A quick "advisory" regarding the format of this tablature. It is not so-called "standard dulcimer tab". An explanation of the format is available at TAB.
Stephen C. Foster (1826-1864), sometimes called the "father of American music", was the pre-eminent songwriter in the United States during the 19th century. His songs remain popular over 150 years after their composition. Many of his songs, including those linked here, sound almost like they were written by Foster with the dulcimer in mind:
- Angelina Baker (1850).
- Camptown Races (1850).
- Two (2) versions of Hard Times, Come Again No More (1854).
- Nellie Bly (1850).
- Two (2) versions of Oh, Susanna (1848).
Blind Irish harper Turlough O'Carolan (1670-1758) composed many beautiful songs. Two (2) that adapt wonderfully to the mountain dulcimer are:
Many traditional American fiddle, banjo, guitar and/or mandolin tunes - that are in the public domain - are particularly well suited for the mountain dulcimer. Here are just a few:
- Two (2) versions of Barlow Knife.
- Cripple Creek
- June Apple.
- Old Joe Clark.
- Ragtime Annie.
- Soldiers' Joy.
- Suzanna Gal.
- Buck-Eyed Rabbit.
- Two (2) versions of Flop-Eared Mule.
- A two (2) tune Medley of Gray Cat on a Tennessee Farm and Old Molly Hare.
- Two (2) versions of Spotted Pony.
There a several "anthems" of countries or states that play very well on the mountain dulcimer. Here are a few:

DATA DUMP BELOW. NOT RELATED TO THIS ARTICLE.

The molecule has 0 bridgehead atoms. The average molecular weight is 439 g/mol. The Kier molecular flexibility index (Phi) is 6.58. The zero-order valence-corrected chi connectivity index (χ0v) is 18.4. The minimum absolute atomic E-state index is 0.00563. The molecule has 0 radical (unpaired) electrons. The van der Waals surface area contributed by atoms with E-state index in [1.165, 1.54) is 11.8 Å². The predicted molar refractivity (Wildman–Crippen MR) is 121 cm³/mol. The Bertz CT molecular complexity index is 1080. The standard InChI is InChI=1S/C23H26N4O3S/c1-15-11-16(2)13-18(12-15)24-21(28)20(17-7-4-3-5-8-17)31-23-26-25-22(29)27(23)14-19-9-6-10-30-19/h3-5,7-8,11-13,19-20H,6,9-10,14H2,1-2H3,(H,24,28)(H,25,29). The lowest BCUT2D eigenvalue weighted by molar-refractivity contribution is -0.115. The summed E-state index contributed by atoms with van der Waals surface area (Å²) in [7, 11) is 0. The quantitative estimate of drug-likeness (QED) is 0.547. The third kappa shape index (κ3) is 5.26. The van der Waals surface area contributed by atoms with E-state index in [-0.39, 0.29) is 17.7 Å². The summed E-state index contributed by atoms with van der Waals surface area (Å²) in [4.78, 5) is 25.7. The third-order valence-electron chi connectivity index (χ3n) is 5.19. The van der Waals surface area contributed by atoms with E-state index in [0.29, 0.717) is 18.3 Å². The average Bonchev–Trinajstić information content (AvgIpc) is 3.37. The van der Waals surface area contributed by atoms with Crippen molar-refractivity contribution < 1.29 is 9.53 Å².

- Bonnie Lassie, aka "Scotland the Brave", a patriotic song considered by many to be the "unofficial" national anthem of Scotland.
- "Hatikvah", which means "hope" in Hebrew, is the national anthem of Israel. In 1888, Samuel Cohen, an immigrant from Moldavia, based its melody on a musical theme in Smetana's "Moldau" that is partly based on a Scandinavian folk song. Its lyrics were written by Naftali Herz Imber (1856-1909), who moved to Palestine in 1882 from Galicia. Two (2) versions of "Hatikvah" are offered here: one is simply strummed and the other includes lyrics.
- Rocky Top, written by Felice and Boudleaux Bryant in 1967, is one of Tennessee's seven official state songs.
The term "Honnfeiv" has two (2) related meanings. First of all, it is the name of a folk dance common to Namdalen, a traditional district in the central part of Norway. Secondly, it is one of two (2) titles of a Norwegian dance tune, the other being "Honnefeiven". The tune itself, according to Norwegian folk musician Johan Nagelhus (1885-1971), is a variation of Soldiers' Joy. Though a bit more of a challenge on the mountain dulcimer than “Soldier’s Joy”, you will likely find that Honnfeiv is well worth the effort.
Most of the songs cited above are quite old. That is not to say, however, that the mountain dulcimer is not appropriate for newer music. Many modern tunes have been written, some specifically for the mountain dulcimer, and others which "fit" well on the this instrument's diatonic scale. These include: